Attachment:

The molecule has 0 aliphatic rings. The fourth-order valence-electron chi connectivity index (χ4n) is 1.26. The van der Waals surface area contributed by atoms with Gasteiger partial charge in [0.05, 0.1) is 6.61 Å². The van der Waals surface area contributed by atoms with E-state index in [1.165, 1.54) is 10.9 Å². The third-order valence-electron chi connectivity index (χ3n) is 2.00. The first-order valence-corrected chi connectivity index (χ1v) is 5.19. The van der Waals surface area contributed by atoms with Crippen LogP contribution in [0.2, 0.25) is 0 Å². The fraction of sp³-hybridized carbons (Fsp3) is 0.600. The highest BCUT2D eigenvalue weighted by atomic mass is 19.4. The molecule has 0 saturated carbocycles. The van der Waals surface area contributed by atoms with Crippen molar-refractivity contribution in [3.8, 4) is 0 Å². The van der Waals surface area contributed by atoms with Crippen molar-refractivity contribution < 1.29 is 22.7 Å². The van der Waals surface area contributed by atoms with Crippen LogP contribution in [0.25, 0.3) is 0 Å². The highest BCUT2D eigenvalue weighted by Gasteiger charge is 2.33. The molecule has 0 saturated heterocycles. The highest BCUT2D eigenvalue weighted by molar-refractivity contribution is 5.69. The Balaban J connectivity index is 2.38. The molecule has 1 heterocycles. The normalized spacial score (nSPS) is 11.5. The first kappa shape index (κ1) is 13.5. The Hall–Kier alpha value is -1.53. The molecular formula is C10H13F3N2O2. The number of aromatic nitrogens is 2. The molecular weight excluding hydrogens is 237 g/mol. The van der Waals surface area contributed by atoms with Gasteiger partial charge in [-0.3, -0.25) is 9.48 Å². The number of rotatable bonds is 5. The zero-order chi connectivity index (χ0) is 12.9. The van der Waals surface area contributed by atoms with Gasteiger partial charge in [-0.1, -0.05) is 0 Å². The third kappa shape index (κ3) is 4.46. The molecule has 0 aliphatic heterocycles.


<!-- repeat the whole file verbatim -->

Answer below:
The molecule has 0 aliphatic rings. The fourth-order valence-electron chi connectivity index (χ4n) is 1.26. The van der Waals surface area contributed by atoms with Gasteiger partial charge in [0.05, 0.1) is 6.61 Å². The van der Waals surface area contributed by atoms with E-state index in [1.165, 1.54) is 10.9 Å². The third-order valence-electron chi connectivity index (χ3n) is 2.00. The first-order valence-corrected chi connectivity index (χ1v) is 5.19. The van der Waals surface area contributed by atoms with Crippen LogP contribution in [0.2, 0.25) is 0 Å². The fraction of sp³-hybridized carbons (Fsp3) is 0.600. The highest BCUT2D eigenvalue weighted by atomic mass is 19.4. The molecule has 0 saturated carbocycles. The van der Waals surface area contributed by atoms with Crippen molar-refractivity contribution in [3.8, 4) is 0 Å². The van der Waals surface area contributed by atoms with Crippen molar-refractivity contribution < 1.29 is 22.7 Å². The van der Waals surface area contributed by atoms with Crippen LogP contribution in [0.25, 0.3) is 0 Å². The highest BCUT2D eigenvalue weighted by Gasteiger charge is 2.33. The molecule has 0 saturated heterocycles. The highest BCUT2D eigenvalue weighted by molar-refractivity contribution is 5.69. The Balaban J connectivity index is 2.38. The molecule has 1 heterocycles. The normalized spacial score (nSPS) is 11.5. The first kappa shape index (κ1) is 13.5. The Hall–Kier alpha value is -1.53. The molecular formula is C10H13F3N2O2. The number of aromatic nitrogens is 2. The molecular weight excluding hydrogens is 237 g/mol. The van der Waals surface area contributed by atoms with Gasteiger partial charge in [-0.3, -0.25) is 9.48 Å². The number of rotatable bonds is 5. The zero-order chi connectivity index (χ0) is 12.9. The van der Waals surface area contributed by atoms with Gasteiger partial charge in [-0.1, -0.05) is 0 Å². The third kappa shape index (κ3) is 4.46. The molecule has 0 aliphatic heterocycles.